Congress must rein in the Big Tech Frankenstein it helped create | Daily News Byte


TThe onslaught of reporting on the federal government’s cooperation with social media platforms to restrict content has been alarming. Elon Musk’s “Twitter Files” showed how
White House
and other powerful institutions developed a cozy relationship with the social media company, including routine meetings and instructions on countering what they saw as “disinformation.”

the report
from the Interception revealed that this connection is still ongoing, thanks to the Department of Homeland Security. The department’s Cybersecurity and Infrastructure Security Agency directs content it deems “misinformation,” “misinformation” or “misinformation” to Twitter and the Met, prompting the Met to create a separate portal for government officials to report spam.

Like most bloated administrative states, CISA is out of control and severely lacking in accountability. Preventing this fascist merger of public and private should be a top priority for Congress. But

The Washington Post
reported last week that, astonishingly, the House Homeland Security Committee is poised to debate whether to expand the agency in the coming year. Discussions are likely to include a
policy plan
Rep. John Katko (R-NI) to grow its workforce, “aggressively increase cybersecurity capabilities” and help it further “build strong relationships in government, private industry and other key cyber organizations.”

This lack of caution regarding the potential of CISA was evident
since its origin
In 2018, as noted by Robert Romano of Americans for Limited Government. After a massive hack
against us
caused much fear, Congress unanimously passed the Cybersecurity and Infrastructure Security Agency Act, and former President Donald Trump signed it into law. As is usually the case with government quick “fixes” to a crisis, the law itself created long-term problems.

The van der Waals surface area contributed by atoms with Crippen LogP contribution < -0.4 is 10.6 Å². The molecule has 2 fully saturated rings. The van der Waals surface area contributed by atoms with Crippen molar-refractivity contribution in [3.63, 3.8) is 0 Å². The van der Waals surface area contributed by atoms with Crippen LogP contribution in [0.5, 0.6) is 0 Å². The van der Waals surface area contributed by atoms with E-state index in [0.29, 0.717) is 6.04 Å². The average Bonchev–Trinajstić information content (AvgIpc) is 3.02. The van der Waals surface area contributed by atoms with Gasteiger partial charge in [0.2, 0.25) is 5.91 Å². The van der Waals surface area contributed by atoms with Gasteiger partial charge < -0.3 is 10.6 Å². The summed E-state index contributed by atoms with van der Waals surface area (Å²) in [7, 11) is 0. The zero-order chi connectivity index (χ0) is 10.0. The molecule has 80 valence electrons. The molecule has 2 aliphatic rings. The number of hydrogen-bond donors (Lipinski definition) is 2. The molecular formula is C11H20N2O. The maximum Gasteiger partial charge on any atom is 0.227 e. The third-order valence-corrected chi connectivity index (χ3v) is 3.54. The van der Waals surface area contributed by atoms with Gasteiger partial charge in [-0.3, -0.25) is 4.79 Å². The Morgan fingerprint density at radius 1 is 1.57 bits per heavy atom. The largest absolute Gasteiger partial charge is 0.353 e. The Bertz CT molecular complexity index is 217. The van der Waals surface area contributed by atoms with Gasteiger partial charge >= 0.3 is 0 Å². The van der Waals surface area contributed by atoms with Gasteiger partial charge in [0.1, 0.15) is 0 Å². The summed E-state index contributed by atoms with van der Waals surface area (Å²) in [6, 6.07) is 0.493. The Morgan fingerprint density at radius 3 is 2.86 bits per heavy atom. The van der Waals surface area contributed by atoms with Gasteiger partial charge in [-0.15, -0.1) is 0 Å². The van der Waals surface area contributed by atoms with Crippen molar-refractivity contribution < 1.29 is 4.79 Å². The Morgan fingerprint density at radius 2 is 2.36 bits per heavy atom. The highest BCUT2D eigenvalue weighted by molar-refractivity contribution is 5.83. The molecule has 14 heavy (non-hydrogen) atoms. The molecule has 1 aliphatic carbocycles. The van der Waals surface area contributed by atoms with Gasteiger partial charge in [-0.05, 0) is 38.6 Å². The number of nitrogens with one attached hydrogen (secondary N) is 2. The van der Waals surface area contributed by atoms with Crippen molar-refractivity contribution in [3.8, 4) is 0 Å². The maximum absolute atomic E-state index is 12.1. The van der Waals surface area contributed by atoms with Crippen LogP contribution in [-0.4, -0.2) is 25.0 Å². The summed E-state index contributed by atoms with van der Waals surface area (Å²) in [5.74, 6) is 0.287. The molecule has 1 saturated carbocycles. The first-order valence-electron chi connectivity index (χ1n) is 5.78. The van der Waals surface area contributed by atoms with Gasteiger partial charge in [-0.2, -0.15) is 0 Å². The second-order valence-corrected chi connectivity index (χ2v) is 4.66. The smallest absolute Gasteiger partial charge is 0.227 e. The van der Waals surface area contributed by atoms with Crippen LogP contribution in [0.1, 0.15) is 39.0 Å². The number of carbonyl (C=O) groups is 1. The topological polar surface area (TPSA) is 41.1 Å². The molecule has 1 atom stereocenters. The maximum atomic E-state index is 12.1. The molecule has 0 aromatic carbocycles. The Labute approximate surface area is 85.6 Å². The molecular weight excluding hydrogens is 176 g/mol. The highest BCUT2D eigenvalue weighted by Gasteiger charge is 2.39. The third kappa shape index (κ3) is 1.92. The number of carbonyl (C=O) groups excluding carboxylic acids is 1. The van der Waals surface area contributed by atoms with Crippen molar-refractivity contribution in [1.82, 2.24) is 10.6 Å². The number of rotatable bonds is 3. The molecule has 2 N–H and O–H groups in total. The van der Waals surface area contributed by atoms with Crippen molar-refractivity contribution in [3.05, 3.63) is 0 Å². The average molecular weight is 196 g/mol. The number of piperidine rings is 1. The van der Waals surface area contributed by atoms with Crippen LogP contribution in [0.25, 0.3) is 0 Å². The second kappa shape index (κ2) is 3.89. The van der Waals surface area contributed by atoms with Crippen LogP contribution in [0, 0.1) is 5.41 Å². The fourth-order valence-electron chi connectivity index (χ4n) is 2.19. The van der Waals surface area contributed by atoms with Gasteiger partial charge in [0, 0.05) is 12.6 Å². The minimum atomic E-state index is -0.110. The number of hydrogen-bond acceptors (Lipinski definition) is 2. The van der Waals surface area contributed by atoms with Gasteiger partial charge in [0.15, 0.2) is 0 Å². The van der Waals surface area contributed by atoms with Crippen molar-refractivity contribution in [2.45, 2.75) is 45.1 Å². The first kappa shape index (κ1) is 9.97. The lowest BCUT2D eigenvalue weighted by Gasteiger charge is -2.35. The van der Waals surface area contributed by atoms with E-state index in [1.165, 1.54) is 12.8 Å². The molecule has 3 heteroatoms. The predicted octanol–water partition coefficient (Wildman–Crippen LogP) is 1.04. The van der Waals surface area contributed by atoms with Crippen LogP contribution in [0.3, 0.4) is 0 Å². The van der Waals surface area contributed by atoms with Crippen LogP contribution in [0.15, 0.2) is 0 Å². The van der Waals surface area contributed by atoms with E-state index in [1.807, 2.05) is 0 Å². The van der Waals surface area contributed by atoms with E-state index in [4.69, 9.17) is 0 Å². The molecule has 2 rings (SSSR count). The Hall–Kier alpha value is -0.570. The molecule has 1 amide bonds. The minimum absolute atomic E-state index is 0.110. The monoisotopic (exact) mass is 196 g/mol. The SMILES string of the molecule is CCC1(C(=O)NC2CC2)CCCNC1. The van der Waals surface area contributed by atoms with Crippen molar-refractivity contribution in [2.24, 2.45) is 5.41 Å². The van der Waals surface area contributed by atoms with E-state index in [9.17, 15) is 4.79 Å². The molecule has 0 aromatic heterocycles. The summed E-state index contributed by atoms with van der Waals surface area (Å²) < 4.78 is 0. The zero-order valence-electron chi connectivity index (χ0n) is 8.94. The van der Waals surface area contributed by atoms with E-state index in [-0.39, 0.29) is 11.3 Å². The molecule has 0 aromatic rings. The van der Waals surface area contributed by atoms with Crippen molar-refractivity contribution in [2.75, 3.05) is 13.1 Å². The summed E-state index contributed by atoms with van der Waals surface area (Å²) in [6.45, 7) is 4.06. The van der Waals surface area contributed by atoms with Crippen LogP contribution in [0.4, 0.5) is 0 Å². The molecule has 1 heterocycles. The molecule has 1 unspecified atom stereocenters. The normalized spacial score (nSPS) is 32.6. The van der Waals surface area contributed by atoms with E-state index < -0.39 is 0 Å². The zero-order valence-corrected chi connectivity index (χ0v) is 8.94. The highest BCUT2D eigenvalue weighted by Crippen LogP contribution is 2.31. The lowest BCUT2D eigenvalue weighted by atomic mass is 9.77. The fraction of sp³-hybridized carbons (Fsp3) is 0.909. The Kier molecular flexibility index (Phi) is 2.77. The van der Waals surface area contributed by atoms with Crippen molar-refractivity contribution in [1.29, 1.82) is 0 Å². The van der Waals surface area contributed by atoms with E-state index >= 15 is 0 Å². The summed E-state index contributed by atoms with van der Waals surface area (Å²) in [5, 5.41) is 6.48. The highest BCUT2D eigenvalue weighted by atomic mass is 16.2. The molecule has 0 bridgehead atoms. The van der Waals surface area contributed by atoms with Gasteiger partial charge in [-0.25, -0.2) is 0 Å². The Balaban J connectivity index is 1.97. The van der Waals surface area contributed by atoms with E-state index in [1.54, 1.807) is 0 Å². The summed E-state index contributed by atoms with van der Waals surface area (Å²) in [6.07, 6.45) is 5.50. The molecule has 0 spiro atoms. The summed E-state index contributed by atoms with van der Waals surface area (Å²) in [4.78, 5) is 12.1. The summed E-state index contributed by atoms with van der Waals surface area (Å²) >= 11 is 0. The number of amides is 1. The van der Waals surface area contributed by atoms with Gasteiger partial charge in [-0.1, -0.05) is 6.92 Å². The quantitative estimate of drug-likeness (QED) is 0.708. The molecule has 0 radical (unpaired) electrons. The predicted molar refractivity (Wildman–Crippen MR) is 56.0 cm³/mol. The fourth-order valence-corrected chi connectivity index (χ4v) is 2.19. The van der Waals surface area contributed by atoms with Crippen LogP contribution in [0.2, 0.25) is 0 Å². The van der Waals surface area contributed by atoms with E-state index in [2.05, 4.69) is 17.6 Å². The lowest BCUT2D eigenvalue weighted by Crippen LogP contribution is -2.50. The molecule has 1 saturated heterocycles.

The bill specifically authorized CISA to assist “private entities” in “deterring, preventing, preventing, or responding to terrorist attacks against the United States.” With little or no warning, DHS can crack down on anything it vaguely defines as online threats to national security. This quickly turned CISA into a “central clearinghouse for routing misinformation issues to appropriate social media platforms and law enforcement” in 2018.
. While such control of speech may violate the First Amendment, as a Republican
argues, Congress did not seem to pay much attention to this threat when it created the agency.

The overlap with private entities in CISA’s censorship mission is profound. Ahead of the 2020 CISA elections
joined together
with four research groups in the Partnership for Election Integrity to help social media firms
“election disinformation.” EIP boasted a 35 percent success rate in getting platforms to remove or suppress content during its work, which faced “vague legal authorities” and “very real First Amendment issues,” one of the groups acknowledged.

activist bureaucrat
the head of CISA at the time was Chris Krebs, who was fired by Trump in November 2020 after challenging his claims of election fraud. But Krebs had the last laugh, as CISA and EIP have been controlling what social media users can and can’t say about the election for months. Still, it failed to prevent a nine-month Russian hack that infiltrated dozens of corporations and the National Nuclear Security Administration—a threat that CISA would be right to respond to if only it had its priorities in order.

In spite of
of DHS’s short-lived Disinformation Management Board earlier this year for poor optics, we have every reason to believe that CISA’s thought police are still at work in our social media feeds, as shown in documents obtained by Interception. In the future, they hope to push the government’s narratives about “the origins of the COVID-19 pandemic and the effectiveness of COVID-19 vaccines, racial justice, the US withdrawal from Afghanistan, and the nature of US support for Ukraine” as “infrastructure” that must be defended against dissenting speech. .

The GOP is painfully silent about its role in creating this Frankenstein’s monster, and
the radicals in the Biden administration will not solve anything for further exploitation. If congressional Republicans help expand CISA without correcting its design flaws, the agency will continue to accept the lack of a clear “no” as an implicit “yes” to its censorship activities, and the GOP will be complicit in silencing the public through the use of its own tax dollars. .


Hudson Crozier (
) is a senior associate
Upward News and student reporter for College Fic. His work is also presented in federalist, the Western Journal, and Red Liberty Media.


Source link